Running and Over-training syndrome

Watching runners who continue to push themselves, work harder and fail to see the desired training results is hard.  Trying to convince someone that slowing down, or doing less will actually increase athletic performance is often met with disbelief.  However, many runners, both amateur and elite will experience levels of over-training.

What is over training?

It seems like the name over-training would be self-sufficient. However, the title is a bit misleading.  Over-training occurs when the body is pushed to its limits and can no longer adequately recover in what would normally be considered a timely manner.  Over-training isn’t really a training load issue, but more a struggle to recover.  Another term for over-training is under-performance syndrome (UPS).

Why does it happen

Simplifying things, the body is pushed into a level of deep fatigue.  Often hindsight can offer some clarity for runners, as to what let to or contributed to the plateau and eventual decline in performance.  The key to making gains is the bodies ability to recover from the applied stress of training.  Factors that can lead to over-training include;

  • Increasing mileage to quickly
  • Increase or jump in speed/quality session
  • limited recovery time between speed/quality session
  • Running easy/active recovery days to fast
  • Inadequate sleep and/or nutrition

While the term over-training implies stress specifically stress causes by your workouts, your body doesn’t necessarily differentiate types of stress. So, even well-trained and knowledgeable runners can find themselves brought down from, not only workouts but also life stress that add compounding fatigue leaving the body over worked and unable to recover.


Identifying signs and symptoms of over-training (or UPS) is key to getting back into quality effective training.  Some common signs or symptoms of over-training include;

  • Elevated Heart Rate
  • Drop in athletic performance
  • Loss of sleep
  • Increase in anxiety
  • Lack of energy/constant fatigue
  • Lack of appetite or weight loss
  • Frequent illness/immune suppression
  • Increase in aches, pains and injuries
  • Perceived effort increases at usual paces

I believe over-training was a large factor in my struggles this fall. Getting sick more frequently, lack of sleep and the worst anxiety I have ever managed as I moved through the fall leading into my CIM goal race.  As I neared the race, my workout load increased and I became unmotivated, struggling to mange daily work and family life task and a general disinterest in things I loved.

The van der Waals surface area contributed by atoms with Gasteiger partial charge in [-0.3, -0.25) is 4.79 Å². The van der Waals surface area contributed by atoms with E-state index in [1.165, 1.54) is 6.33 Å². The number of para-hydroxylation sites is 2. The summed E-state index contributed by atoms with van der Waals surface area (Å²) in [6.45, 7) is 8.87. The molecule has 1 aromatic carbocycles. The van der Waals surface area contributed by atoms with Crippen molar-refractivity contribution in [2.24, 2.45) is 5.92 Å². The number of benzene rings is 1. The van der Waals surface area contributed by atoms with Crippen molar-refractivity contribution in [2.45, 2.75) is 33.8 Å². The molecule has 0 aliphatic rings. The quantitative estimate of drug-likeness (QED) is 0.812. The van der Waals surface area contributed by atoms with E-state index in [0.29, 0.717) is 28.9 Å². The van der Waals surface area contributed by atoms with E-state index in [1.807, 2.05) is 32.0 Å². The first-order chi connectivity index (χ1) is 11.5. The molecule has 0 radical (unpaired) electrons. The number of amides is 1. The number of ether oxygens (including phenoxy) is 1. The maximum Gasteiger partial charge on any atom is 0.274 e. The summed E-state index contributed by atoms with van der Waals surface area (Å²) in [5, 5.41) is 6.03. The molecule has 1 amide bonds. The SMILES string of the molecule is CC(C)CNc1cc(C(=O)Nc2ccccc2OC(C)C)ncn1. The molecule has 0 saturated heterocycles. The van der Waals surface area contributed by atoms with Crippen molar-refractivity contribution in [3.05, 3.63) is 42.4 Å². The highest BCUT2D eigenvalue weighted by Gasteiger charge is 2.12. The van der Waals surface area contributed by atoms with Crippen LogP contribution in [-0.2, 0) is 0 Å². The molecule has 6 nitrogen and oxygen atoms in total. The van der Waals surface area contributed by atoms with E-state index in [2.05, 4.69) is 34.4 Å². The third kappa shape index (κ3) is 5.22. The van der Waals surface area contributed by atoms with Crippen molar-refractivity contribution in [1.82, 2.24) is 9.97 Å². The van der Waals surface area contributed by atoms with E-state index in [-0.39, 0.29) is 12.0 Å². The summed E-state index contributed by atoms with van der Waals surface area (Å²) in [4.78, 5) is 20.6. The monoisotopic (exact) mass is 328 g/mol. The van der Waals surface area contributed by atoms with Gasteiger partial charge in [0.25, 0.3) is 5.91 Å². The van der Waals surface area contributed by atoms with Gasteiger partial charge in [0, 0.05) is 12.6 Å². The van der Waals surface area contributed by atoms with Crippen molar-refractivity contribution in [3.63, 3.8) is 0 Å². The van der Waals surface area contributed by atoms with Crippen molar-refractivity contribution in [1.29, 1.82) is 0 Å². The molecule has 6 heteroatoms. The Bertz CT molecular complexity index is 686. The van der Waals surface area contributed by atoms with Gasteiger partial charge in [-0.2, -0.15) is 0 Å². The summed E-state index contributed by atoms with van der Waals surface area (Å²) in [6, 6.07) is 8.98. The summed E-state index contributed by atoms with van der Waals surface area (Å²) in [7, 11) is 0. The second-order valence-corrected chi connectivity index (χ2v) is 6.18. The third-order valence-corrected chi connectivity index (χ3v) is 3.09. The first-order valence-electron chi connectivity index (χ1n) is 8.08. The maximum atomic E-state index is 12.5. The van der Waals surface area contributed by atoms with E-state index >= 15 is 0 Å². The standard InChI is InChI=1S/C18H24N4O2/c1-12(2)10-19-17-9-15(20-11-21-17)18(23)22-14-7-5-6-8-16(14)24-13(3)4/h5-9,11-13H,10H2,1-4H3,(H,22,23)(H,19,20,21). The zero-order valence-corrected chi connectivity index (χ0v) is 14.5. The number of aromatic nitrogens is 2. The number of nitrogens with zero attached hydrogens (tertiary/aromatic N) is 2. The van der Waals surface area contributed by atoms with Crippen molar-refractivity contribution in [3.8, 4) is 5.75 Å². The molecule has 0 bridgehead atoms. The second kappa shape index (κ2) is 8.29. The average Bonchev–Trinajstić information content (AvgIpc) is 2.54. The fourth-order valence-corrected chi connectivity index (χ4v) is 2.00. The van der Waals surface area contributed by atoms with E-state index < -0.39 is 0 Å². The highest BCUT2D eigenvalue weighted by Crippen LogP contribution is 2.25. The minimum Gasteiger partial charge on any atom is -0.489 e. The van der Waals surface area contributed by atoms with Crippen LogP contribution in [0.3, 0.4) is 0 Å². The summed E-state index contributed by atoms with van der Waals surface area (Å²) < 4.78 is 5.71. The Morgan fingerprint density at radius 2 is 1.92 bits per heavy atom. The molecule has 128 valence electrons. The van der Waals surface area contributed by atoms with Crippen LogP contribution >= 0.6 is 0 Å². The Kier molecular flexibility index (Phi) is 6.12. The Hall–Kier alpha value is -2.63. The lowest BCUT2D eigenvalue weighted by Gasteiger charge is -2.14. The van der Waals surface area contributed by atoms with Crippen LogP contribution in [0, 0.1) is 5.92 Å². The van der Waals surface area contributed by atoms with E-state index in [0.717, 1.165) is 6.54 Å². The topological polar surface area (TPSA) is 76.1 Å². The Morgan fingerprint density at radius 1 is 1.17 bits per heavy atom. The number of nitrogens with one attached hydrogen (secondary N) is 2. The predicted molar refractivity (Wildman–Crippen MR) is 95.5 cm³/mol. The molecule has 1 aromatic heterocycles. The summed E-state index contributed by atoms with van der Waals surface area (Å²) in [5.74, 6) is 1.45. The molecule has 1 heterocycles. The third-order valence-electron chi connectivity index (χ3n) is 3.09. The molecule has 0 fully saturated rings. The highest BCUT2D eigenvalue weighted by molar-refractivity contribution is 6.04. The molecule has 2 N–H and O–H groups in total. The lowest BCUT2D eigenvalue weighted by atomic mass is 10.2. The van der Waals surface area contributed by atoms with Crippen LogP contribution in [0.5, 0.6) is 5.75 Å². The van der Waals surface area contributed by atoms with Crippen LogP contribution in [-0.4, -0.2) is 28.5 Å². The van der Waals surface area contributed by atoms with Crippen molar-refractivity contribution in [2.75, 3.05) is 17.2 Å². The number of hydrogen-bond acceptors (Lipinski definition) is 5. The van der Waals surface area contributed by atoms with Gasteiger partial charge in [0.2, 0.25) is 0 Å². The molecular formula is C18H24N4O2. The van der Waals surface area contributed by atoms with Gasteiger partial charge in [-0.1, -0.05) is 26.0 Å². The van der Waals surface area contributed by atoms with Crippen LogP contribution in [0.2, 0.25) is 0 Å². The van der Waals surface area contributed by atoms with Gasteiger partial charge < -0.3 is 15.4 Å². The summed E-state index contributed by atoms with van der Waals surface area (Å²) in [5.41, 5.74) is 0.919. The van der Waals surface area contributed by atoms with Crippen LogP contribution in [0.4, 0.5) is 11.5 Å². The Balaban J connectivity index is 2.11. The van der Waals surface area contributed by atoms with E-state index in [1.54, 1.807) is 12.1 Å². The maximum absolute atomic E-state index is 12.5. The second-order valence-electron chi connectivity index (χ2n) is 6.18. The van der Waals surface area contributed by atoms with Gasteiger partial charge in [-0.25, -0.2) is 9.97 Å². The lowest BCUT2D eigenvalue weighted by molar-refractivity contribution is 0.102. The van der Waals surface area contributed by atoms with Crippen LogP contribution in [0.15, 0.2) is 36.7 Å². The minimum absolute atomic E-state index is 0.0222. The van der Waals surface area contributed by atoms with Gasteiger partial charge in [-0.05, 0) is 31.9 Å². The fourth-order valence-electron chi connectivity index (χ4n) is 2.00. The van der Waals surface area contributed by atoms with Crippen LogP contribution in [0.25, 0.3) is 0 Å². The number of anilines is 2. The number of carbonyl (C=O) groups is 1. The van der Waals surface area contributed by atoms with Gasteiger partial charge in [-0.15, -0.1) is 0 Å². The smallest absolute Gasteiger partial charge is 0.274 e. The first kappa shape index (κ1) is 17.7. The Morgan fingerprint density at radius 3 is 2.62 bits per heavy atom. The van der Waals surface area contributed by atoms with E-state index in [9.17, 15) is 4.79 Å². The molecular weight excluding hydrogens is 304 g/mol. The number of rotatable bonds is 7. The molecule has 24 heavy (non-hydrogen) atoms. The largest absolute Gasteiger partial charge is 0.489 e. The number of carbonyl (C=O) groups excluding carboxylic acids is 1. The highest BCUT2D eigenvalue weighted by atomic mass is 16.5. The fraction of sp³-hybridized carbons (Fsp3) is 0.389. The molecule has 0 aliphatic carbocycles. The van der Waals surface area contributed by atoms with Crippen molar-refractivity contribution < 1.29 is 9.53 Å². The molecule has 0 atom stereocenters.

How to correct and avoid over-training

  • Periodized training, especially for runners who are high volume runners.  The periodized training can help develop different energy systems while allowing appropriate recovery
  • Allow your body to adapt to current fitness levels before increasing, many of Jack Daniels plans will have runner \ maintaining the same mileage for 4 weeks before increasing again.In his marathon plans, the volume has already been established during the base phase and then while the race specific training is taking place he adjusts volume between 80-100% to allow the body to recover.
  • Monitor quality of sleep and resting heart rate. Something as simple as taking your resting heart rate each morning can help give you warning signs. An increase in 10 beats per minute should signal its time to back off
  • Build in cut back weeks- both in volume and quality
  • Recognize non-training stress that can add additional fatigue
  • Take appropriate amount of time to recover after races
  • Slow down your easy runs! Slow Down! Running Your Easy Run, Easier
  • Be deliberate in your recovery efforts. Focus on Recovery

If you struggle setting up an appropriate training plan/balance it may be time to consider working with a running coach.

The key here is your body has to recover fully before moving forward. Training through the deep fatigue will only further progress the symptoms until you are severely hurt or sick and you are forced to take prolonged time off. Listening to you body,you can back off the training enough to allow the recover without loosing the fitness gains you have clearly worked so hard for.


Published by RunCanvas

Avid Runner, mother, wife and teacher. On a wonderful journey, taking it one mile at a time.

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